In microbiologic terms, this syndrome may also be defined by the presence of K1 or K2 serotypes of K pneumoniae. K1 and K2 serotypes confer a hypermucoviscous phenotype, which is thought to increase the invasiveness of K pneumoniae. Specifically, the K1 and K2 strains have a high prevalence of resistance to phagocytosis and intracellular killing by neutrophils and bactericidal components of patient serum, which portends a poorer systemic prognosis.[1]

Systemic clinical manifestations of K pneumoniae liver abscesses include:

  • Fevers
  • Chills
  • Abdominal pain
  • Nausea
  • Vomiting

Abnormal laboratory findings include:

  • Leukocytosis
  • Thrombocytopenia
  • Hyperglycemia
  • Elevated C-reactive protein (CRP)
  • Liver function abnormalities

Figure 5: At final follow-up, the retina was successfully attached under silicone oil. Visual acuity is limited by the macular scar, but the liver abscess resolved.

Endogenous endophthalmitis and meningitis are the 2 most common extrahepatic manifestations of invasive liver abscess syndrome. Sheu et al reported their retrospective review of 20 years of medical records, in which they identified endophthalmitis in 42 patients (53 eyes) of 602 K pneumoniae liver abscess patients in Taiwan (mean age of 61).[2] The patients had been admitted between 1991 and 2009, and 11 of them presented with bilateral disease.

Of the 53 eyes studied, 19 eyes (36%) had counting fingers or better vision at final follow-up. Diabetes was associated with the development of endophthalmitis (P = .003) and poor visual outcome (P = .019). Currently available retrospective reviews of this disease syndrome suggest that endophthalmitis occurs with an incidence ranging from 3%-11%.[2-4]

This invasive liver abscess syndrome is increasingly recognized in Asian countries, and although it is rare in North America, K pneumoniae endogenous endophthalmitis has been observed in Asian patients.[5-7] The optimal management of this condition has not been defined, but a combination of systemic and intravitreal antibiotics has been successfully employed in some reports.[5] Early vitrectomy has also been advocated as a management option by some authors[8]; however, the overall systemic health of the patient, particularly in the setting of K pneumoniae sepsis, as observed in the patient, warrants consideration prior to vitrectomy.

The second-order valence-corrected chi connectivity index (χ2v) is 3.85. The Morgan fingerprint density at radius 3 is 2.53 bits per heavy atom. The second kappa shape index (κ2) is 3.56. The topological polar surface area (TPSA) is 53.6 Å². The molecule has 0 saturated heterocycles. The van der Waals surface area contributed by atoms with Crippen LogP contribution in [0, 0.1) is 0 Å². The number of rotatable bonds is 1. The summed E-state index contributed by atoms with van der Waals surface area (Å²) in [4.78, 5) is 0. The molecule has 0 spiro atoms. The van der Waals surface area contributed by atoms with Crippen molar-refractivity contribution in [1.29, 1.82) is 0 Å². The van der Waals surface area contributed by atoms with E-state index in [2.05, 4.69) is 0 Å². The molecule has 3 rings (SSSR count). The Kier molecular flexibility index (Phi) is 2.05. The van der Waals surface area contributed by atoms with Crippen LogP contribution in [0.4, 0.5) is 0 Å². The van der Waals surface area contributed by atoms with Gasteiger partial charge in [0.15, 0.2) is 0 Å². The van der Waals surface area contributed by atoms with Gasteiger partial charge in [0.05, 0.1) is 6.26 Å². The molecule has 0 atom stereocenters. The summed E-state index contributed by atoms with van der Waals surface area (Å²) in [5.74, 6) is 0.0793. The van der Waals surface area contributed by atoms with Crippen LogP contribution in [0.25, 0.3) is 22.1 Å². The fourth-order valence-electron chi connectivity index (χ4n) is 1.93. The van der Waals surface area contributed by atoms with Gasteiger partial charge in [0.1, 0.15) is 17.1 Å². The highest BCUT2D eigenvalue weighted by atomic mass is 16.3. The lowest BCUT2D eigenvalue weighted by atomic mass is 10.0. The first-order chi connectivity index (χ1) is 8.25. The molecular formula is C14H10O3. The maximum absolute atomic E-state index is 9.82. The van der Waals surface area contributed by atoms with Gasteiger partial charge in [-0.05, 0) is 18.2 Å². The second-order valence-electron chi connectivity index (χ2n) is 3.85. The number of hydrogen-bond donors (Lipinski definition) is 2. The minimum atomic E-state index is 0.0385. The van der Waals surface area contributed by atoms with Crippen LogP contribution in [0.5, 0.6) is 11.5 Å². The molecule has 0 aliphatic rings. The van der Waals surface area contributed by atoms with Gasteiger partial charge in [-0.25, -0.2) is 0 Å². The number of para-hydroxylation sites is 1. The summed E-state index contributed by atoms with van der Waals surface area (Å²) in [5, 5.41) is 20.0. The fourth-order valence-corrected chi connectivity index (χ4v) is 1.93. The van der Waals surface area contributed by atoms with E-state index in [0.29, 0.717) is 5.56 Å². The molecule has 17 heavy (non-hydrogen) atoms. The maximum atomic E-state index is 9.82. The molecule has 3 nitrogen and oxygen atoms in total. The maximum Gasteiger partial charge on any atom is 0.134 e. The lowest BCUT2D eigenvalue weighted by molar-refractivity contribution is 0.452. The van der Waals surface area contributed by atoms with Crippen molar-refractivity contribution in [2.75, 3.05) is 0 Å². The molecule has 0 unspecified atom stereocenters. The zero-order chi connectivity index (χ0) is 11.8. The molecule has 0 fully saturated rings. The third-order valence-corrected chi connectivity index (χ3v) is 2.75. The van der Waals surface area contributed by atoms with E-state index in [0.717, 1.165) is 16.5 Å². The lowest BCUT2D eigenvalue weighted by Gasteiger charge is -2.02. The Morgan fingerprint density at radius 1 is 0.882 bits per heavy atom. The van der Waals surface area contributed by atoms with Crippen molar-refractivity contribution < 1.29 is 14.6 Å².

Take-home points

  • Klebsiella pneumoniae is a cause of endogenous endophthalmitis in association with a distinct invasive liver abscess syndrome. It has been described predominantly in Asian countries.  
  • K1 and K2 serotypes of K pneumoniae confer a hypermucoviscous phenotype which contributes to the invasive nature of this syndrome, possibly resulting in metastatic foci to the CNS, eye, and other organs.
  • Recognition of K pneumoniae as a cause of endophthalmitis in the setting of a liver abscess should prompt early and aggressive antimicrobial therapy, as K pneumoniae endophthalmitis has been associated with poor visual outcomes in the majority of patients. 


  1. Siu LK, Yeh KM, Lin JC, Fung CP, Chang FY. Klebsiella pneumoniae liver abscess: a new invasive syndrome. Lancet Infect Dis. 2012;12(11):881-887. doi:10.1016/S1473-3099(12)70205-0.
  2. Sheu SJ, Kung YH, Wu TT, Chang FP, Horng YH. Risk factors for endogenous endophthalmitis secondary to Klebsiella pneumoniae liver abscess: 20-year experience in Southern Taiwan. Retina. 2011;31(10):2026-2031. doi:10.1097/IAE.0b013e31820d3f9e.
  3. Sng CC, Jap A, Chan YH, Chee SP. Risk factors for endogenous Klebsiella endophthalmitis in patients with Klebsiella bacteraemia: a case-control study [published online February 1, 2008]. Br J Ophthalmol. 2008;92(5):673-677. doi:10.1136/bjo.2007.132522.
  4. Yang CS, Tsai HY, Sung CS, Lin KH, Lee FL, Hsu WM. Endogenous Klebsiella endophthalmitis associated with pyogenic liver abscess. Ophthalmol. 2007;114(5):876-880.
  5. Kashani AH, Eliott D. Bilateral Klebsiella pneumoniae (K1 serotype) endogenous endophthalmitis as the presenting sign of disseminated infection. Ophthalmic Surg Lasers Imaging. 2011;42.Online:e12-e14. doi:10.3928/15428877-20110203-02.
  6. Kashani AH, Eliott D. The emergence of Klebsiella pneumoniae endogenous endophthalmitis in the USA: basic and clinical advances. J Ophthalmic Inflamm Infect. 2013;3(1):28. doi:10.1186/1869-5760-3-28.
  7. Scott IU, Matharoo N, Flynn HW Jr, Miller D. Endophthalmitis caused by Klebsiella species. Am J Ophthalmol. 2004;138(4):662-663.
  8. Yoon YH, Lee SU, Sohn JH, Lee SE. Result of early vitrectomy for endogenous Klebsiella pneumoniae endophthalmitis. Retina. 2003;23(3):366-370.

Financial disclosures

Dr. Yeh - ABBOTT LABORATORIES: Investigator, Grants; BAUSCH + LOMB, INC: Consultant, Honoraria; CLEARSIDE: Advisory Board, Honoraria; NOVARTIS PHARMACEUTICALS CORPORATION: Investigator, Grants; SANTEN: Advisory Board, Honoraria.

Dr. Johnson - None.

Dr. Kim - None.

Dr. Patel - None.